Anyone knows how to cook this?

I read about this dunnowhatisname rice cake on‘s the other day.  I can’t find the post at the moment but it sounds like some fried koay kark method of frying.

So, out of curiousity, I bought a packet yesterday.  When I got home, I found that I need to soak the thing for 12 hours in summer and 16-20 hours in winter.   OMG, that’s scary man.  20 hours is like almost a day and I wonder if the thing will turn foamy because rice spoils fast due to its high sugar content.

Do you see that it even recommends to be soaked for FIVE TO SEVEN DAYS?  Yikes.

Now, I am not too sure if I want to start soaking them because I don’t know when will they ever get soften.  I usually don’t cook on weekends so I hope the thing doesn’t drag till Sunday to get soften.

So, peeps, anyone of you ever eat or cook this before?  Can ask your grandma about this?  Please?  I got no grandmas to ask.  Thank you!  BTW, what’s the name?

Post Author: lilian

Used to be PenangFaces, now known as Food Haven, for all oink-oink foods

9 thoughts on “Anyone knows how to cook this?


    (May 25, 2006 - 1:28 am)

    in cantonese this is called “park kor meen” which is also known as “shanghai nien guo” to the shanghainese. my mom cooked this once in a while. i’ve never done it before but i roughly know how she prepares them.

    first you soak them accordingly. then you boiled them until al dente or to the texture you like. drain them and you can fry them ala KL’s hokkien mee style or just simply cook them this way hope this helps.


    (May 25, 2006 - 1:31 am)

    i forgot to show you how it looked like if you do it hokkien char style. pic very blur cos i used my old mobile phone


    (May 25, 2006 - 4:25 am)

    That’s a Foochow dish! In Mandarin, it’s called ‘bai2 guo3 gan1’. My Shanghainese friend told me they eat it like nian gao in Shanghai, ie in deep fried pieces.

    Anyway, I’ve found a way of lessening the time needed to soak the rice cakes. Put the rice cakes in a container with some cold water, then add boiling water (so the water is very warm – towards the hot side). Change every now and then once the temperature drops until not warm. Usually, with these frequent changes of water, it takes me approximately half hour to get the rice cakes ready – and that’s in winter! You’ll know they’re ready when they’re al dente to the touch.

    The traditional Foochow method of cooking (my mom’s!) is as follows:
    1. Crack an egg into the prepared container of rice cakes and mix thoroughly*.
    2. Saute some garlic in oil until fragrant.
    3. Stir fry some ingredients – my mom usually uses leeks, some prepared minced meat, egg(s) and those tiny clams**.
    4. Pour the rice cakes in and stir fry.
    5. To season, use the ‘juices’ from the can of tiny clams +/- some light*** soy sauce and some oyster sauce.
    6. Remove from wok/pan. Don’t throw away the crispy parts – those are the best!

    * To make the end product sticky, otherwise omit this step. For me, I’ll always find non-sticky rice cakes to be not the real thing.
    ** Those really tiny black ones that come in a can.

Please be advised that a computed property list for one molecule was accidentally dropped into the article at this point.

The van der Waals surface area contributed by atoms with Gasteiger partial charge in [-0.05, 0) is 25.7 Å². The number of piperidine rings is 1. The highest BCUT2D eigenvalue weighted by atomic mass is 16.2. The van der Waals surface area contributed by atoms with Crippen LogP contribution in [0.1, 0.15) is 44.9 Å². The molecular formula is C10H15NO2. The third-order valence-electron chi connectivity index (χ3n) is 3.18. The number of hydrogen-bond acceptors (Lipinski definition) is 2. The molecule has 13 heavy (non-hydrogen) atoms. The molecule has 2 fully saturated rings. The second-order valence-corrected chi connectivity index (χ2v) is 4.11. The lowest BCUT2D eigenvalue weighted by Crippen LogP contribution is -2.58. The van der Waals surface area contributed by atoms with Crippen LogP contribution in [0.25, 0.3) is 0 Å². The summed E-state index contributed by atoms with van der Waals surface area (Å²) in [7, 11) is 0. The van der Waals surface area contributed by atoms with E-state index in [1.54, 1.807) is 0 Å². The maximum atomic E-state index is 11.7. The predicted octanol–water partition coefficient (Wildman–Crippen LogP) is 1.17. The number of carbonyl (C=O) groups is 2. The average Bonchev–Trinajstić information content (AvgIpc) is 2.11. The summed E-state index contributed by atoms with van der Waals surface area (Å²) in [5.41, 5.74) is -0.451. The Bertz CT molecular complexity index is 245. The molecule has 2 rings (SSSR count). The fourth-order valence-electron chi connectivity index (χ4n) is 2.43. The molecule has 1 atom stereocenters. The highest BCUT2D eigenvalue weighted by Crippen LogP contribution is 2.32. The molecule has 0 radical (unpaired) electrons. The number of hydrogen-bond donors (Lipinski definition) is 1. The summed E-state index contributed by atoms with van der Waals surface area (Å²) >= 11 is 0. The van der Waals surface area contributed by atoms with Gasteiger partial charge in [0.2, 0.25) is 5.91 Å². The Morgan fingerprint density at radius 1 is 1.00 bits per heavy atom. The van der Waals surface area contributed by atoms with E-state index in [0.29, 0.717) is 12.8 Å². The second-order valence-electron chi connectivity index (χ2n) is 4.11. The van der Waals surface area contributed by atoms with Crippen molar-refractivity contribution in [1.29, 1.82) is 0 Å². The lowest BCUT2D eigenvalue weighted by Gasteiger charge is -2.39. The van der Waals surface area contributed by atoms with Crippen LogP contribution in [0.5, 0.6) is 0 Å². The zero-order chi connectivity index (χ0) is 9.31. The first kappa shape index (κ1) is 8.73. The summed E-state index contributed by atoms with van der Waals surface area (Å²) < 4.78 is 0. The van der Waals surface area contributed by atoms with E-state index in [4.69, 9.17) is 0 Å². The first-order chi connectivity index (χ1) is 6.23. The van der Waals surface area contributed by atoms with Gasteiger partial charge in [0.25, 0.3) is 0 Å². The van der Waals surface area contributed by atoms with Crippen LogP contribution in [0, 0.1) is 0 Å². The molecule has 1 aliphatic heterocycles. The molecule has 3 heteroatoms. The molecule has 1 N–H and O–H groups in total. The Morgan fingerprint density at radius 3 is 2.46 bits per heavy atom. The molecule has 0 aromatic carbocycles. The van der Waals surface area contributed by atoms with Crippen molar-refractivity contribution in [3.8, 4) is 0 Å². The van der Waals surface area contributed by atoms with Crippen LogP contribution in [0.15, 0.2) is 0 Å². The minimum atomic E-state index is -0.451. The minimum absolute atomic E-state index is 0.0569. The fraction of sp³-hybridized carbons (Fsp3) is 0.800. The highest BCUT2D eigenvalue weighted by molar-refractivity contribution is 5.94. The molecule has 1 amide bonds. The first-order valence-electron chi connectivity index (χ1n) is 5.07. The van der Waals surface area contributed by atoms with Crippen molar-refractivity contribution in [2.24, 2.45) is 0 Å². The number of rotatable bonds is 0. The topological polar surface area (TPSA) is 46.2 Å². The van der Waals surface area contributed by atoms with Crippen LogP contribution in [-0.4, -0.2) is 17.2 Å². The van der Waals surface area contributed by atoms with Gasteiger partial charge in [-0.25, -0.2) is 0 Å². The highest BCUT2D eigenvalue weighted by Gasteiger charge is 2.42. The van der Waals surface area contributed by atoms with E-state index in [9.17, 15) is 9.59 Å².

*** My aunt uses dark soy sauce instead of light soy sauce whereas sometimes I don’t even put soy sauce!

    This is a very versatile ingredient; I’ve found it works with pakchoy and pork luncheon meat too! Hope you like it!


    (May 25, 2006 - 4:27 am)

    Oh ya, I forgot to tell you, with Malaysian weather, the rice cakes soften with just an overnight soak, so don’t worry too much! 😉


    (May 25, 2006 - 3:05 pm)

    i remember having this many years back in this place called Hoi Kee (back then I had not reverted to Islam yet).

    they cooked it ala hokkien style, with eggs and all, and it was really delicious! it was chewy but yummy! we went there often to have this particular dish. it was called ‘pak kor.’

    i remember my mom bought some, and well, we didn’t exactly follow the soaking instructions, and that is not a good idea.. the noodles just didn’t turn out.


    (May 25, 2006 - 9:36 pm)

    ha! Shaolin Tiger blogged bout this a few days ago … its Pak Kor

    some do it ala hokkien style with lots of lards while my place here Taman Muda, Cheras they fried it with dried shrimps like hokkien style, but with the dried shrimps la …

    very nice, but the one they used are fresh ones, like the pan meed dough, just that they cut it up before cooking …


    (September 27, 2006 - 1:37 am)

    oh my housemate cooked this for me once, she cooked with fish cakes and some veggies in thick sauce like ‘lorh’. she calls it ‘pek kuih’ which means white cake in hokkien. its chewy and tasted not bad


    (February 11, 2007 - 9:08 am)

    I’ve tried different methods of cooking this and the following works best for me: Buy “fresh” rice cakes in the vacuum pak instead of the completely dried variety. Place in glass bowl, cover with water and microwave until softened, but still chewy. Do not overcook or it will be mushy. Stir fry, with meat and vegetables as you would chow mein.


    (June 9, 2007 - 5:47 pm)

    Really appreciate the info here.

    Not sure if you are still interested in this. There are a lot of recipe for this Shanghai Nian Gao in chinese but few in English.

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